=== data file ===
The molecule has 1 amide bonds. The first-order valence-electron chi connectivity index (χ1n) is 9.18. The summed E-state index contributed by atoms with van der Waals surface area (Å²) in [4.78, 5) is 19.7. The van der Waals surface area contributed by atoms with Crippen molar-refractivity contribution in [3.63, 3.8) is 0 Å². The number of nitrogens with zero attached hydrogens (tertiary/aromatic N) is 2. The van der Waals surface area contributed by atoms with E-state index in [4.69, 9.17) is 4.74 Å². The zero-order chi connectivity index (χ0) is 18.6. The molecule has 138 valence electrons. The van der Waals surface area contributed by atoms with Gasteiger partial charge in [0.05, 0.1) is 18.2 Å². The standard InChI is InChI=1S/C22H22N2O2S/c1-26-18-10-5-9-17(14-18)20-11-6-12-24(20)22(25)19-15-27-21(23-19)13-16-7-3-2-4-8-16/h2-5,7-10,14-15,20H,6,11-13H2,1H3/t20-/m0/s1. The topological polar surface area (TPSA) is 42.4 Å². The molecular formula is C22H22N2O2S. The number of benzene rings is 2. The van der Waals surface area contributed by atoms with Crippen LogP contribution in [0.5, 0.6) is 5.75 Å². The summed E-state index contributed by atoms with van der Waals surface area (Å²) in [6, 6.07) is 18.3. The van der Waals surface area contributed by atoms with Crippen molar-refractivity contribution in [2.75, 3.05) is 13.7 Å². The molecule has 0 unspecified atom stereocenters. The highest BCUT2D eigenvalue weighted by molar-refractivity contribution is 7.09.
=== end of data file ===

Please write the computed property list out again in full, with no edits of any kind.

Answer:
The molecule has 1 amide bonds. The first-order valence-electron chi connectivity index (χ1n) is 9.18. The summed E-state index contributed by atoms with van der Waals surface area (Å²) in [4.78, 5) is 19.7. The van der Waals surface area contributed by atoms with Crippen molar-refractivity contribution in [3.63, 3.8) is 0 Å². The number of nitrogens with zero attached hydrogens (tertiary/aromatic N) is 2. The van der Waals surface area contributed by atoms with E-state index in [4.69, 9.17) is 4.74 Å². The zero-order chi connectivity index (χ0) is 18.6. The molecule has 138 valence electrons. The van der Waals surface area contributed by atoms with Gasteiger partial charge in [0.05, 0.1) is 18.2 Å². The standard InChI is InChI=1S/C22H22N2O2S/c1-26-18-10-5-9-17(14-18)20-11-6-12-24(20)22(25)19-15-27-21(23-19)13-16-7-3-2-4-8-16/h2-5,7-10,14-15,20H,6,11-13H2,1H3/t20-/m0/s1. The topological polar surface area (TPSA) is 42.4 Å². The molecular formula is C22H22N2O2S. The number of benzene rings is 2. The van der Waals surface area contributed by atoms with Crippen LogP contribution in [0.5, 0.6) is 5.75 Å². The summed E-state index contributed by atoms with van der Waals surface area (Å²) in [6, 6.07) is 18.3. The van der Waals surface area contributed by atoms with Crippen molar-refractivity contribution in [2.75, 3.05) is 13.7 Å². The molecule has 0 unspecified atom stereocenters. The highest BCUT2D eigenvalue weighted by molar-refractivity contribution is 7.09.